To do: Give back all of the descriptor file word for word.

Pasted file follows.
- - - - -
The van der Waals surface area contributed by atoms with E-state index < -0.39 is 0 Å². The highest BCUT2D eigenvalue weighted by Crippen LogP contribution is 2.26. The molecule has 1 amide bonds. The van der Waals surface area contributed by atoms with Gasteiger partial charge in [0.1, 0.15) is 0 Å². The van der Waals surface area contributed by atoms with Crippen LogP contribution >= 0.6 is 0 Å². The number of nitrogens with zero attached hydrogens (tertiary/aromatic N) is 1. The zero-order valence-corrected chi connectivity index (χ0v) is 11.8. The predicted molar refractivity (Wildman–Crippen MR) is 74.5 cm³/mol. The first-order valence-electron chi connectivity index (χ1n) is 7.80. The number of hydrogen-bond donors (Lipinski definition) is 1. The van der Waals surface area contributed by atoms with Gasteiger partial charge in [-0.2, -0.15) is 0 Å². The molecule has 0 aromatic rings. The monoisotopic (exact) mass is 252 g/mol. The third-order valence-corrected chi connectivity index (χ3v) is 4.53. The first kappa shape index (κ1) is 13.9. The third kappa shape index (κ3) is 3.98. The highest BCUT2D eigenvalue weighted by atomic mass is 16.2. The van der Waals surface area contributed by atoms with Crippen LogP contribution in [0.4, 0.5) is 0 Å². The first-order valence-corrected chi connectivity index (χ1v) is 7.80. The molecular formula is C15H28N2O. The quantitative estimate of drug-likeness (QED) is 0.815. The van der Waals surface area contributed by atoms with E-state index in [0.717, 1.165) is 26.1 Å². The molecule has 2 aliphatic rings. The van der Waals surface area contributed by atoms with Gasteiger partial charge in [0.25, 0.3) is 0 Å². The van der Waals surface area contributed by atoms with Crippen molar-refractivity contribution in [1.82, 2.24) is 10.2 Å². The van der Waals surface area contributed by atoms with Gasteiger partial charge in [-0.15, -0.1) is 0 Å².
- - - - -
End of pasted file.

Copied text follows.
The van der Waals surface area contributed by atoms with E-state index < -0.39 is 0 Å². The highest BCUT2D eigenvalue weighted by Crippen LogP contribution is 2.26. The molecule has 1 amide bonds. The van der Waals surface area contributed by atoms with Gasteiger partial charge in [0.1, 0.15) is 0 Å². The van der Waals surface area contributed by atoms with Crippen LogP contribution >= 0.6 is 0 Å². The number of nitrogens with zero attached hydrogens (tertiary/aromatic N) is 1. The zero-order valence-corrected chi connectivity index (χ0v) is 11.8. The predicted molar refractivity (Wildman–Crippen MR) is 74.5 cm³/mol. The first-order valence-electron chi connectivity index (χ1n) is 7.80. The number of hydrogen-bond donors (Lipinski definition) is 1. The van der Waals surface area contributed by atoms with Gasteiger partial charge in [-0.2, -0.15) is 0 Å². The molecule has 0 aromatic rings. The monoisotopic (exact) mass is 252 g/mol. The third-order valence-corrected chi connectivity index (χ3v) is 4.53. The first kappa shape index (κ1) is 13.9. The third kappa shape index (κ3) is 3.98. The highest BCUT2D eigenvalue weighted by atomic mass is 16.2. The van der Waals surface area contributed by atoms with Crippen LogP contribution in [0.4, 0.5) is 0 Å². The first-order valence-corrected chi connectivity index (χ1v) is 7.80. The molecular formula is C15H28N2O. The quantitative estimate of drug-likeness (QED) is 0.815. The van der Waals surface area contributed by atoms with E-state index in [0.717, 1.165) is 26.1 Å². The molecule has 2 aliphatic rings. The van der Waals surface area contributed by atoms with Gasteiger partial charge in [0.25, 0.3) is 0 Å². The van der Waals surface area contributed by atoms with Crippen molar-refractivity contribution in [1.82, 2.24) is 10.2 Å². The van der Waals surface area contributed by atoms with Gasteiger partial charge in [-0.15, -0.1) is 0 Å².